This has become my regular treat, since my expanding waistline persuaded me to stop making cakes and biscuits. Its complexity of flavours make a good substitute for a sugar hit. As a malty flavour fan, I use plum porter as the liquid in this recipe, which uses light malthouse flour - although this may be too much for some palates - feel free to substitute water for any proportion of porter in the recipe.
1 cup sourdough starter
3 cups light malthouse flour
1 cup strong white flour
270 ml plum porter (/water)
1 tbspn oil
1 tbspn sugar
1 tspn salt
3/4 cup prunes, chopped
2 tbspn cacao nibs
1 tspn chipotle chilli flakes
First, make a levain (sponge) by stirring together the sourdough starter, 2 cups malthouse flour and the porter/water. You could do this in a bread mixer on the knead function. Leave overnight, or for a good 7 hours, until it's bubbling away nicely.
Now you can add the rest of the flour, the oil, sugar and salt. Knead for a good 10 minutes by hand, until the dough passes the window pane test, or if you're short of time, stick it in your mixer on the knead function. Now leave the dough covered until it's doubled in volume - typically about 4 hours (although if your house is as cold as ours at night, you can get away with an over-night rise).
Once it's risen enough, stretch it out to about 30cm by 20cm, then scatter the extra ingredients evenly over the surface. Knead them in as you would normally. As it doesn't need a full-on bashing at this point, I just fold the short edges over the toppings, one edge over the other, strech it so the previous long edges become the short edges and repeat the folding process. I do this several times until the toppings are sufficiently mixed through the dough. At this point, shape the dough into your loaf shape. If using a banetton or dutch oven, flour it and pop the dough in there, cover it and leave it for its final rise (about a couple of hours).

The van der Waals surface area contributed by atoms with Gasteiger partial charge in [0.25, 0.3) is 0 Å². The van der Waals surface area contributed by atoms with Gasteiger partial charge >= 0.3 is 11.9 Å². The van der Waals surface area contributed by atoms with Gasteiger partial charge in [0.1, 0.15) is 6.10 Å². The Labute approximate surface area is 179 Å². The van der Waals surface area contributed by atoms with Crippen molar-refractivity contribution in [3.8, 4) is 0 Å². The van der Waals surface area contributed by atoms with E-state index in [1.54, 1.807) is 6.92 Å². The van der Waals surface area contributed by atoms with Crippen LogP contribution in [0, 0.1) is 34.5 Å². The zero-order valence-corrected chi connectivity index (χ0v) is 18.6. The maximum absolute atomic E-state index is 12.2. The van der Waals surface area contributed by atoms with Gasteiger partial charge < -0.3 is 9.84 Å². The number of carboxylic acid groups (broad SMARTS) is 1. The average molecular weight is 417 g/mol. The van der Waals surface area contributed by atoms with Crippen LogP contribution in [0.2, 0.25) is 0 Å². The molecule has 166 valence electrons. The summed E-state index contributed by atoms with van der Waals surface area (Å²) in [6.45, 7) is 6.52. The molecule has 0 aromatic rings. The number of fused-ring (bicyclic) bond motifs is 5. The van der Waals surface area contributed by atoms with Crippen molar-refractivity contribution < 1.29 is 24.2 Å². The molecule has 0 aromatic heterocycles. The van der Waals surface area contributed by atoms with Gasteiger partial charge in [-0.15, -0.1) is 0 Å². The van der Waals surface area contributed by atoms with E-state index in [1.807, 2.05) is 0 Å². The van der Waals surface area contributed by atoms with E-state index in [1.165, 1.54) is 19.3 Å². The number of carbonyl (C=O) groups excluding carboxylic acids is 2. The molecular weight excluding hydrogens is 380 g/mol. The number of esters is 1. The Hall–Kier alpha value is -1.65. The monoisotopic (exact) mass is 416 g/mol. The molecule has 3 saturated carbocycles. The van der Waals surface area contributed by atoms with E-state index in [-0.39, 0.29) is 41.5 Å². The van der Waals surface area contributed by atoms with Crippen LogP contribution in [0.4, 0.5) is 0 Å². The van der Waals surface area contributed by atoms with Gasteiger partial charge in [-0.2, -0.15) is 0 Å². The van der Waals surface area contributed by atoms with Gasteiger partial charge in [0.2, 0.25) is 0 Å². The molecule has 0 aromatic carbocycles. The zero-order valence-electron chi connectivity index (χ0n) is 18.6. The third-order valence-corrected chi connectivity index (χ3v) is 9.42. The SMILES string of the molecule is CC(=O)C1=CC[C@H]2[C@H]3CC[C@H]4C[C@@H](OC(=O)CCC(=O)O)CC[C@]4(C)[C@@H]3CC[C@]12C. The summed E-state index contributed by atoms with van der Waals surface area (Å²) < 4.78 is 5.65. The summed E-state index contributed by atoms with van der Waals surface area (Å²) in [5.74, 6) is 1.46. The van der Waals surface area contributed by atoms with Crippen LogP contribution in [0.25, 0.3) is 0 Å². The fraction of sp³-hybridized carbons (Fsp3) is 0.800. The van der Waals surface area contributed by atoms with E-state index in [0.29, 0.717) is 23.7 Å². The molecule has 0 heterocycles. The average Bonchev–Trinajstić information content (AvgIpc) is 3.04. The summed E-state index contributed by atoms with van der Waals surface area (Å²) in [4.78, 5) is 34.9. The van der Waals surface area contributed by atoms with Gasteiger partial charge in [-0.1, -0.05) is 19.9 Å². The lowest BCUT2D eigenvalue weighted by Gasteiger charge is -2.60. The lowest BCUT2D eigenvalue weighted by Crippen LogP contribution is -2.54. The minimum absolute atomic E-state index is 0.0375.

Once it's sufficiently risen, turn on the oven to maximum temperature and give your loaf it's final shaping: if using a dutch oven, I just smooth over the surface and tuck it under, using a silicone dough scraper - it keeps its air pockets in better this way.
When the oven is up to temperature, prepare the loaf to go in the oven: for a banetton-shaped loaf, grease a hot baking tray and pop the loaf on it, score it, then put it in the oven, with a tray of boiling water at the bottom of the oven; if using a dutch oven, score the loaf, spray its top surface with water then put the lid on and get it into the oven.
After 10 minutes, check the loaf colour. If it's looking gently browned, turn the oven temp down to 180' (170' fan-assisted), if it's a bit pale turn it down to 190' (180' fan-assisted). Leave to cook for 55 mins to an hour. Remove from the oven, put onto a wire rack and enjoy the aroma while you're waiting for it to be cool enough to savour the flavour.
Added by: Natasha Goggin
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